|The vaccine was administered to children in areas with other interventions against malaria, such as bed nets [EPA]|
A new vaccine against malaria will help reduce African children’s risk of acquiring the disease by about half, according to the first results of an ongoing phase III trial.
The vaccine, whose trial results were made public on Tuesday, has been developed by the British pharmaceutical giant GlaxoSmithKline’s lab in Belgium.
Known as RTS,S the vaccine is the first of its kind to attempt to block a parasite, rather than bacteria or viruses.
Trial results suggested the vaccine reduced the risk of developing clinical malaria by 56 per cent among children aged five to 17 months. They received three doses of the vaccine.
Malaria, spread by mosquitoes, causes high fever and chills and often results in death in sub Saharan Africa and parts of Asia with woefully inadequate medical facilities.
The trial is under way at 11 sites, including Burkina Faso, Gabon, Ghana, Kenya, Malawi, Mozambique and Tanzania. At least 15,460 infants and young children are involved in what GSK described as “the largest malaria vaccine trial to date”.
When it came to severe malaria, the stage of the illness that can be fatal and reaches the blood, brain or kidneys, those who received the vaccine showed a 47 per cent lower risk.
“This is remarkable when you consider that there has never been a successful vaccine against a human parasite,” said Tsiri Agbenyega, who chairs the RTS,S Clinical Trials Partnership and heads malaria research at Komfo-Anokye Hospital in Kumasi, Ghana.
“While these results are encouraging, we still have a ways to go.”
The analysis was done with data from 6,000 children in the trial over a 12-month follow-up after vaccination.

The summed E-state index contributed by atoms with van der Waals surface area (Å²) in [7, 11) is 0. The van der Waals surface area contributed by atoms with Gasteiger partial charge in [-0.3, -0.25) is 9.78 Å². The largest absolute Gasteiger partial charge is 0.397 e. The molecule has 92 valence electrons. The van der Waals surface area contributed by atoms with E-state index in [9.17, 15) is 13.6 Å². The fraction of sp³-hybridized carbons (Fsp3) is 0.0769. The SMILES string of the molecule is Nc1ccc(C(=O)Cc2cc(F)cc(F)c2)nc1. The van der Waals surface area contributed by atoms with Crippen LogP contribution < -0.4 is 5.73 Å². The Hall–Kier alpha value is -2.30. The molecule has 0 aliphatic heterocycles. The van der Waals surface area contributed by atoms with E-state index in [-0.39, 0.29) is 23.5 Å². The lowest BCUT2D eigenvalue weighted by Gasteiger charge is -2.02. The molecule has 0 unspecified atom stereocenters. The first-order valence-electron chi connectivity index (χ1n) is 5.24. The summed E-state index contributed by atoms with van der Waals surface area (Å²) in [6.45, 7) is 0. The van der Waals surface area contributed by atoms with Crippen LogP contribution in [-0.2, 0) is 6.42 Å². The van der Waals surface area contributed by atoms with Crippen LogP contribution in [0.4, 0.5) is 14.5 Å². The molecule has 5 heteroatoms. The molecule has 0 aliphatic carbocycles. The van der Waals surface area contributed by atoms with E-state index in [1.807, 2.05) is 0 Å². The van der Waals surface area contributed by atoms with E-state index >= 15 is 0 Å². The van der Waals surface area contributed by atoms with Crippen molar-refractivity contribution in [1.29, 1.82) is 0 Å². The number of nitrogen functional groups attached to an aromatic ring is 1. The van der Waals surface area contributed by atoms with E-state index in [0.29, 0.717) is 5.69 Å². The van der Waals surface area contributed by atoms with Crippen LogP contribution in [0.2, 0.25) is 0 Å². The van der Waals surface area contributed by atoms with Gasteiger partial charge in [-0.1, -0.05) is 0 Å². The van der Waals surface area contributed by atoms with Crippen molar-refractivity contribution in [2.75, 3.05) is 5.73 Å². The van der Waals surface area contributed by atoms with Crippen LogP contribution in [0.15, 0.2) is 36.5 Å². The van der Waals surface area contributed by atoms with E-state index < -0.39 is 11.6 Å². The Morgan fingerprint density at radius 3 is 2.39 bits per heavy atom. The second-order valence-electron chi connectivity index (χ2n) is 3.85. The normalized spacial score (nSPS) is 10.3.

More data is needed from the younger age group – infants aged six weeks to 12 weeks – to better assess how well it works, experts said. Additional results from the younger set are due next year.
The results are published online in the New England Journal of Medicine, and were simultaneously announced at the Malaria Forum hosted by the Bill & Melinda Gates Foundation in Seattle, Washington.
Asked by a reporter whether the Gates Foundation would get behind a vaccine with a success rate of only about half, Regina Rabinovich, director for infectious diseases at the foundation’s global health programme, was circumspect.
“This is a key question. The group will ultimately want to understand efficacy, duration and safety,” she said.
She said she was “enthusiastic” about the results so far and was awaiting further data.
“Would I prefer to see a 100 per cent effective vaccine? Absolutely.”
Trial to continue
The vaccine was administered to children who are in areas with other interventions against malaria, such as bed nets and spraying.
The vaccine was created in 1987 in GlaxoSmithKline Bio’s lab in Belgium.
Testing began on healthy adults in Belgium and the US in 1992, before the first Africa study started in Gambia in 1998.
The vaccine works by triggering the immune system to defend itself against Plasmodium falciparum, the deadliest type of malaria parasite.
Several questions remain, including how long the vaccine may last, how well it works in small babies, and how much it will cost, said Seth Berkley, CEO of the Global Alliance for Vaccines and Immunisation (GAVI Alliance).
The trial is set to continue for two more years.